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Reflection is defined by Stenhouse 1975 p 144 as ‘ a capacity for autonomous professional self-directed through systematic self- study’. Discuss how a coach utilises reflective practice to enhance their coaching performance
The aim for this essay is to discuss how a coach can use reflective practice to improve his/her coaching. Reflective practice is an idea used in education studies and pedagogy. It was introduced by John Dewey, he defined reflection as ‘active, persistent and careful consideration of any belief or supposed form of knowledge in the light of the grounds that support it, and the further conclusions to which it tends’ (Dewey, 1910). Dewey recommended that before a coach can achieve effective reflection three personal characteristics been to be in attendance.
- Open-mindedness- this is the yearning to want to learn more than you already know
- Wholeheartedness – this is the enthusiasm to want to learn more about a specific subject
- Responsibility- this is to take the accountability of your actions, positive or negative.
However, it is also important to understand other definitions of reflection as not all research has reached an agreed definition
Jarvis (1992 p180) claims that “reflective practice is something more then thoughtful practice. It is that form of practice that seeks to problematise many situations of professional performance so that they can become potential learning situations and so the practitioners can continue to learn, grow and develop in and through practice”.
Dewey (1910 p39) defines reflection as the “active, persistent, and careful consideration of any belief or supposed form of knowledge in the light of the grounds that support it, and the further conclusion to which it tends”.
Reid (1993) in her definition also noted reflection as an active process rather than passive thinking. She states: “Reflection is a process of reviewing an experience of practice in order to describe, analyse, evaluate and so inform learning about practice.”(p305)
McKernan (1996) refers to reflective teaching as ‘… not a knowledge-bounded set of competencies which are learned during student teaching, but on the contrary teaching that reflectively supports… growth and professionalism through the questioning of policies, problems and the consequences of actions.’ This is true in relation to the coach.
Pollard (2002) suggests that ‘Reflective teaching is applied in cyclical or spiralling process, in which teachers monitor, evaluate and revise their own practice continually.’
According to Reid (1993) cited by Ghaye and Lilleyman (1997) reflective practice is: ‘Potentially both a way of learning and a mode of survival and development once formal education ceases.’ They believe that reflective practice is more than just skillto be used in one particular context but throughout life as well.
‘Reflective practice requires professionals to step back from themselves and the situation to examine all aspects of the teaching/learning act, including essential dispositions. It implies that they use an empirical, analytical review of their teaching and that they employ a moral and ethical framework to guide their analysis and modification of teaching behaviour.’ Boise State University (No Date)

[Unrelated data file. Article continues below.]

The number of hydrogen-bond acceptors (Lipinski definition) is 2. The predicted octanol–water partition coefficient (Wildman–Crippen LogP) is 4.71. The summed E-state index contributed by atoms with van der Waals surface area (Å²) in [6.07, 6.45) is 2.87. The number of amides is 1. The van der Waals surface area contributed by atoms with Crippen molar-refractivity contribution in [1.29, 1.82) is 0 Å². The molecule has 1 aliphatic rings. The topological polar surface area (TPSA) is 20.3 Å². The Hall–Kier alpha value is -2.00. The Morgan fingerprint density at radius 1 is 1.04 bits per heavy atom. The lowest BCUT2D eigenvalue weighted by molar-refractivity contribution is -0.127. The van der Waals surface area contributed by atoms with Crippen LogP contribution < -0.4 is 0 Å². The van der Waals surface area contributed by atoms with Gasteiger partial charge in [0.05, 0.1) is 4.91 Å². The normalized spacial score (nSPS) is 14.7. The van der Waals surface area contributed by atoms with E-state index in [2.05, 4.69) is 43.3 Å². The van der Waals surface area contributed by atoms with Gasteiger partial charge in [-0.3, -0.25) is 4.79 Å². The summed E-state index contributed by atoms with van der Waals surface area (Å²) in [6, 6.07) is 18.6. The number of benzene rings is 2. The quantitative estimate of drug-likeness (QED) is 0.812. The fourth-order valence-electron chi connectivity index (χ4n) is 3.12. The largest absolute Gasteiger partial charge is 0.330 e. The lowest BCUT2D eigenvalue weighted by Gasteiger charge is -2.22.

In 1987 Schon stated that reflection can happen in two ways: ‘reflecting in action’ and ‘reflecting on action’. Reflecting on action occurs after the coaching has taken place, this can be aided with the use of another coach giving advice, or with the use of video. Fitzgerald (1994) defines ‘reflection on action’ as “The retrospective contemplation of practice undertaken in order to uncover the knowledge used in practical situations, by analysing and interpreting the information recalled”. ‘Reflecting in action’ refers to reflection taking place during the activity. It can be said that ‘reflecting on action’ is “engaging in a constant process of rapid feedback and adjustment by which skilful operators can adjust to circumstances and sustain high levels of effectiveness” Jackson et al (2004).
When reviewing a coaching session there a number of topics to take into consideration. The first and most important aspect of coaching to take into consideration is if the aims and achievements for not only the coaching session but also for the season as a whole. Reflection to see if goals were achieved for the season can only happen once the season has finished. The goals may vary from winning every game, to trying to win one game, if the goals are not reached e.g. the team lost all games then the coach will know that his method of coaching might not have been the most effective to use for the athletes in his team.
After a session there can also be a time for reflection, each session should have a clear aim or goal of a specific skill that needs to be improved, if at the end of the session the athletes have become more efficient in that skill then they session can be see as a success. On the other hand however, if the athletes have not improved during the session then reflection needs to take place to see why this is the case.
Another way that a coach can use reflection to enhance their coaching performance is to evaluate if there coaching is time and cost effective. It is not good coaching if for example, it takes a whole session to cover a skill that can be covered in five minutes. To evaluate if the session has been cost effective, there are a number of factors to take into consideration. The first of these is have the athletes improved? If they haven’t then they have paid to gain nothing. However, if the athlete pays very little for a session, where there is only one coach and a high number of children then the expectations of the athletes and parents will drop. Young children i.e. under 7s may be only attending the session as an alternative to babysitting, especially if the cost of coaching is less than that of employing a baby sitter.
A coach must make sure that what he/she is teaching is suited to the age group. For example, under 7s would not be capable of learning leg spin in cricket. Also at the other end of the spectrum you would not have the first team practicing basic drills such has hitting a tennis ball off a cone. Sometimes however, this is not that easy to plan for. For example, a group may have very extensive knowledge of one skill e.g. the front food drive, but have no idea how to play a pull shot. A coach can use reflection after the session to see if the performers have improved at the specific skill.
A coach can reflect on the use of coaching points, there is no use in using advanced coaching points for athletes who are not experienced e.g. telling a 7 year old to rotate their shoulders vertically when playing the front food drive. The same can be said for experienced athletes, you would not tell them for example to keep their eyes on the ball when catching it as they will already know this.
Coaches have to reflect on demonstrations, for the athlete to learn best the demonstrations need to be accurate and performed from many angles. The coach must also make sure that the athlete can see and is not obstructed by another athlete or the coach himself.